(CBS) What do the Pope, Kim Kardashian and Elton John have in common? No, it's not the start of a bad joke, it's World AIDS Day 2010.
To raise awareness of the disease, which now affects 33 million people worldwide, John served as guest editor for the British newspaper "The Independent."
His story selection highlighted the scope and scale of HIV infections around the world. Proceeds from today's paper will go to John's AIDS foundation.
Kardashian lent her image to the cause, posing in a coffin as if she were dead. That was for the "Digital Life Sacrifice" campaign. Celebrities like Lady Gaga, Alicia Keys, Ryan Seacrest, and yes, Kardashian, agreed to kill their Facebook and Twitter accounts until $1 million is raised.
"I'm digitally dying tonight. Please buy my life back! Let's save lives! I will miss you," Kardashian tweeted before virtually perishing.
And in Australia, Bono and band mate, The Edge, got into the mix at a red ribbon ceremony dusted with politicians.
Celebrities supporting AIDS awareness is good, but not new. This year, however, Kardashian and company were joined by someone with even more celebrity and certainly more clout - Pope Benedict XVI.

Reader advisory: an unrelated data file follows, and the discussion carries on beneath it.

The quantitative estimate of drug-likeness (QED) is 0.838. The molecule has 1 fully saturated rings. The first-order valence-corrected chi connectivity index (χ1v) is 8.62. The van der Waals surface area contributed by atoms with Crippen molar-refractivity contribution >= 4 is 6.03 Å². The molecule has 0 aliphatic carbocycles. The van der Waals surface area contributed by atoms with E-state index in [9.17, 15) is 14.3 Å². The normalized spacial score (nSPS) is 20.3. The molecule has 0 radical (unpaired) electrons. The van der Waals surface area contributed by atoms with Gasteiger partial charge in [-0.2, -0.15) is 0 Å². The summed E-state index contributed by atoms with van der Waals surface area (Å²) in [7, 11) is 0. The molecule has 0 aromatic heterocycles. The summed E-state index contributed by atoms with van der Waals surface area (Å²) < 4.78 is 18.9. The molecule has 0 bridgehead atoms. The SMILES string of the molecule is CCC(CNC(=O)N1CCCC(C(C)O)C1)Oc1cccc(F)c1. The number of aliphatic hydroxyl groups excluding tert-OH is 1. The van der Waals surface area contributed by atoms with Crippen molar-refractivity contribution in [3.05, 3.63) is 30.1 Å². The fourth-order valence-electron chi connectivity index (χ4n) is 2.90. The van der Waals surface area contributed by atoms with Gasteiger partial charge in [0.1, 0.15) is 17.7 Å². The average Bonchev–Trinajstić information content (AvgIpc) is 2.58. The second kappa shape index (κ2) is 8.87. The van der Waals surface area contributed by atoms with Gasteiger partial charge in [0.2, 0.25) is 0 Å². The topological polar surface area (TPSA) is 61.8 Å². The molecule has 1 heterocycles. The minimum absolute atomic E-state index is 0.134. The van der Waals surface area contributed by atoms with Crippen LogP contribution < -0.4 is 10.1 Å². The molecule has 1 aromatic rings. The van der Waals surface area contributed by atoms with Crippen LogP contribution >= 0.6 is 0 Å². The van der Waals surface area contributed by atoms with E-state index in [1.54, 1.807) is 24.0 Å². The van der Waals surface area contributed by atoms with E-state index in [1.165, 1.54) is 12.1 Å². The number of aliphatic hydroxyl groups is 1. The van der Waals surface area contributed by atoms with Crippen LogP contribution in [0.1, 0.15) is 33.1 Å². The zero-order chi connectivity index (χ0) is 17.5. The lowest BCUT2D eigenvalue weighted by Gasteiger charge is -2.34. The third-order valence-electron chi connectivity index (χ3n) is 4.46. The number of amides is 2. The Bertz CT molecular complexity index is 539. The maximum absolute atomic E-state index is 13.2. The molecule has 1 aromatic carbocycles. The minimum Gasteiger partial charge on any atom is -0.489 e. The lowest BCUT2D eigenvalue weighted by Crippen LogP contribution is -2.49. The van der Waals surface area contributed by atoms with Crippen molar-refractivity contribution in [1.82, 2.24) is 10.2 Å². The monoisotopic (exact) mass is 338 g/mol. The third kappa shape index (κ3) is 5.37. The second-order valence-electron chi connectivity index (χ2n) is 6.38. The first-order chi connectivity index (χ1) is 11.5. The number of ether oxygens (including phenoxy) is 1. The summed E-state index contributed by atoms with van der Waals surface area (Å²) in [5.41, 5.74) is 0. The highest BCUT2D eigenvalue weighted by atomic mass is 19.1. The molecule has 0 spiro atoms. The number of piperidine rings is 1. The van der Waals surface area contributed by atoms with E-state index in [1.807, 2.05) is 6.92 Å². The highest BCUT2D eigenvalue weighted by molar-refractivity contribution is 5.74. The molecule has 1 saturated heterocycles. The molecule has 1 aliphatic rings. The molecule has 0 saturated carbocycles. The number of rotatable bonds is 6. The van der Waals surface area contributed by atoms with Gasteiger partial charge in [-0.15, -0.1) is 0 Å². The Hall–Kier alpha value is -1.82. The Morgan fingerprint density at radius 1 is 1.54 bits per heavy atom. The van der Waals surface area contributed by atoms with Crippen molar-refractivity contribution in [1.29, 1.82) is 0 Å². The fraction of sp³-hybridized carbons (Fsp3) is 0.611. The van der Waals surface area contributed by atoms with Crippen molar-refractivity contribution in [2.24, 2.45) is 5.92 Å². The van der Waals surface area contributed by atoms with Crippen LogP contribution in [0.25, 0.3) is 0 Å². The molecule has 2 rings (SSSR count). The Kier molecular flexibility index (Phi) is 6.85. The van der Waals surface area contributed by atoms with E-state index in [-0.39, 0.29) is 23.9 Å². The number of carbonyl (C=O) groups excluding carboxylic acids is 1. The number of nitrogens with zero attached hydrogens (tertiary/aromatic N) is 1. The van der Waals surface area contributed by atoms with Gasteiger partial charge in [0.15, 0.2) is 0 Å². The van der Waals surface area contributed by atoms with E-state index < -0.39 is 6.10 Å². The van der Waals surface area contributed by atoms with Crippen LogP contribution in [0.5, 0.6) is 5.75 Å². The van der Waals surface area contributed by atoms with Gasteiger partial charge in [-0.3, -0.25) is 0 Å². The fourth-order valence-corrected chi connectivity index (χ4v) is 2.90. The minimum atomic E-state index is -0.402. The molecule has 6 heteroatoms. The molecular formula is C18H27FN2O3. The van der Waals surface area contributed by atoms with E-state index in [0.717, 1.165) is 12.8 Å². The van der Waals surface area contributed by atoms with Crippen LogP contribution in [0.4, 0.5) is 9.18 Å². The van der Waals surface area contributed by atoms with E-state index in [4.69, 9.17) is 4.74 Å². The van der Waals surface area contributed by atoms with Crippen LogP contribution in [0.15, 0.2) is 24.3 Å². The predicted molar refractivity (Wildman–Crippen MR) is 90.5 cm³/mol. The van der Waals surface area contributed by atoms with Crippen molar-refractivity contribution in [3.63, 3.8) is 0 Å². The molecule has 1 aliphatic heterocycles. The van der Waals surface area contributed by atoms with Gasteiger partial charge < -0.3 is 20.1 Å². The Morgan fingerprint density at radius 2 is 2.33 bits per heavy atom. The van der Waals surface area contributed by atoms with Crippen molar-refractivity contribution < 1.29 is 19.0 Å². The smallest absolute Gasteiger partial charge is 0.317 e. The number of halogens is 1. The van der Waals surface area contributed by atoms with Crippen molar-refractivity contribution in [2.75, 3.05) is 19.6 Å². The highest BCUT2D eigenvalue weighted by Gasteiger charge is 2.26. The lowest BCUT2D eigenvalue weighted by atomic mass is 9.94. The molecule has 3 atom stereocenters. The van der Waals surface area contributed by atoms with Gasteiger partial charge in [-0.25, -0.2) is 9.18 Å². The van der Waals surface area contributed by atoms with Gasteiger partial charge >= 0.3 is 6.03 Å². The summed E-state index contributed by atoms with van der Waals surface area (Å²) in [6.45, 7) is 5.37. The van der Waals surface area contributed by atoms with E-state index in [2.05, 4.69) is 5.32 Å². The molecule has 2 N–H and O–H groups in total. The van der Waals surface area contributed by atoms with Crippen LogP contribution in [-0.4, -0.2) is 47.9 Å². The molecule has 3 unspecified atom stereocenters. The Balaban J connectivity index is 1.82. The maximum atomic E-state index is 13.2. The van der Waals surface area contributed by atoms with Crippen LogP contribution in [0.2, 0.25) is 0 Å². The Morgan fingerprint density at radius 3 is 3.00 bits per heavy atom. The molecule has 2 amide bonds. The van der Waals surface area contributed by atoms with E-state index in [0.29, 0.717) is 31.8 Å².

In November, the Pope said
But for one billion Catholics around the world, many in African countries with high HIV infection rates, the Pope's stance is a big change.
As for the disease itself, news is mixed.
Last week, aa daily drug combination, if taken properly, could reduce the chance of infection by 73 percent in gay men. And according to a United Nations report, HIV infections are down 20 percent over the last 10 years and deaths down 20 percent over the last five.
Butestimated of the 1.1 million Americans living with HIV, 20 percent don't know it because they have not gotten tested.